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Research Christmas 2020: Dr Kildare

Does medicine run in the family—evidence from three generations of physicians in Sweden: retrospective observational study

BMJ 2020; 371 doi: https://doi.org/10.1136/bmj.m4453 (Published 16 December 2020) Cite this as: BMJ 2020;371:m4453
  1. Maria Polyakova, assistant professor1 2,
  2. Petra Persson, assistant professor2 3 4,
  3. Katja Hofmann, graduate student3,
  4. Anupam B Jena, Ruth L Newhouse associate professor2 5 6
  1. 1Department of Medicine, Stanford School of Medicine, Stanford, CA, USA
  2. 2National Bureau of Economic Research, Cambridge, MA, USA
  3. 3Department of Economics, Stanford University, Stanford, CA, USA
  4. 4Research Institute of Industrial Economics, Stockholm, Sweden
  5. 5Department of Health Care Policy, Harvard Medical School, 180 Longwood Avenue, Boston, MA 02115, USA
  6. 6Massachusetts General Hospital, Boston, MA, USA
  1. Correspondence to: A B Jena jena{at}hcp.med.harvard.edu (or @AnupamBJena on Twitter)
  • Accepted 17 November 2020

Abstract

Objective To examine occupational heritability in medicine and changes in heritability over time, with Swedish population wide administrative data that allowed mapping family trees of physicians spanning up to three generations.

Design Retrospective observational study.

Setting Individual level administrative registry data from Sweden.

Participants Physicians born in 1950-90 and living in Sweden at some time during 2001-16 (n=47?400).

Main outcome measures The proportion of individuals with a completed medical degree with at least one parent who also trained in medicine, and the change in this proportion across birth cohorts. Additional analyses were conducted among other relatives (grandparents, aunts and uncles, and siblings) and for individuals with a law degree.

Results For 27?788 physicians, where the educational background for both parents was known, 14% had a parent who was also a physician and 2% had two parents who were physicians. The proportion of physicians with at least one physician parent increased significantly over time, from 6% for physicians born in 1950-59 to 20% for physicians born in 1980-90 (P<0.001). The same pattern of increasing occupational heritability was not seen for individuals with law degrees.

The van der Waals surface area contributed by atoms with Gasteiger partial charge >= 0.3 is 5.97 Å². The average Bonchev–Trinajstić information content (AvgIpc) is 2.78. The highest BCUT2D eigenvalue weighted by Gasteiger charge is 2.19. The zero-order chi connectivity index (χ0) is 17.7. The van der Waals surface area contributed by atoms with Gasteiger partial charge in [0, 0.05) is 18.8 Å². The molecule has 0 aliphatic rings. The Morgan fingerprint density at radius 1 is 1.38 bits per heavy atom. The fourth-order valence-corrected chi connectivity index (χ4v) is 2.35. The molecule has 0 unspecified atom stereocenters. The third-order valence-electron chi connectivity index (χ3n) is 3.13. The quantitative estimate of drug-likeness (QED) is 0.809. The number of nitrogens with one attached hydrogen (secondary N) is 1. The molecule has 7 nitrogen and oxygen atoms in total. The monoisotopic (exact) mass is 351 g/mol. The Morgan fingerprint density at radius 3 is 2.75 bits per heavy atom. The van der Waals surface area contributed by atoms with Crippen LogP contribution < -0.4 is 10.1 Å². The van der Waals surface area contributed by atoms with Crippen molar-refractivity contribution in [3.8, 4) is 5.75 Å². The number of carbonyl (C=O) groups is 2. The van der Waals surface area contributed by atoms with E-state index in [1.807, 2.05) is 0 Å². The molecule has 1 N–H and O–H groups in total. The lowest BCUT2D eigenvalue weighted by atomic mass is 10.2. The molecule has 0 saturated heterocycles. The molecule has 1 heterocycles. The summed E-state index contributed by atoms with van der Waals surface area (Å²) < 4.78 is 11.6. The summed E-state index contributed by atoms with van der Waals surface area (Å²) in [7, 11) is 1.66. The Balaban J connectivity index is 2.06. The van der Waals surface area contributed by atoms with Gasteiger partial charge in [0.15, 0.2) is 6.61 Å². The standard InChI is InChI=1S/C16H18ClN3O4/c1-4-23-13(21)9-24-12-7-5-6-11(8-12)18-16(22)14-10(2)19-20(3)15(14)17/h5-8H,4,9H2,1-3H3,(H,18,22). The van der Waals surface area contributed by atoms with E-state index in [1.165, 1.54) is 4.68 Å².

Conclusions In recent cohorts of physicians in Sweden, one in five had a parent who was also a physician, more than triple the proportion seen for physicians born three decades earlier. A similar pattern was not seen in lawyers, suggesting that increasing occupational heritability in medicine does not reflect intergenerational persistence of high paying degrees alone. Rather, for physicians in Sweden, medicine might increasingly run in families.

Introduction

Parents’ occupations might influence the career choice of their offspring through information, opportunities, and economic means. High degrees of occupational heritability in selective disciplines, such as medicine, could constrain socioeconomic mobility and negatively influence efforts to increase socioeconomic diversity in the workforce. In medicine, having physicians from a limited socioeconomic pool could affect patient health because research has reported the importance of similar socioeconomic and personal characteristics between physicians and patients for patient outcomes.12345 If a large or growing proportion of physicians are from families of physicians, the diversity of the physician workforce might be limited. The extent to which medicine runs in families is, however, not known.

To assess the importance of these concerns in medicine, we used Swedish population wide administrative registry data. The family and educational records in these data allowed us to identify individuals who completed training in medicine (referred to as physicians in this report) and map family trees of these individuals spanning up to three generations. We analyzed how the proportion of physicians with at least one relative who also trained as a physician changed over time. For our primary outcome, we compared the proportion of physicians with at least one physician parent for physicians born in 1950-59 versus physicians born in 1980-90. Additional analyses examined these differences by year of birth, sex of the physician, and relatives other than parents. For our secondary outcome, we compared these trends with the analogous metric for individuals with training in law (referred to as lawyers in this report) to better understand whether growing heritability in medicine might simply reflect growing intergenerational persistence of high paying degrees and occupations.

Methods

Data and context

We used individual level administrative registry data from Sweden. Swedish registry data have been described previously.67 The dataset included educational records reported by educational authorities for 1990-2016, and individual level characteristics such as sex, year, and country of birth. Also, the data included precise family linkage information for all individuals born in 1950 or later who were alive and lived in Sweden between 2001 and 2016, and for their deceased relatives. With these data, we mapped out family trees of physicians spanning up to three generations. We identified these family linkages: parents (biological and adoptive), siblings, aunts and uncles, and grandparents. All data linkages were performed with deidentified individual keys that were created by Statistics Sweden for the registry data.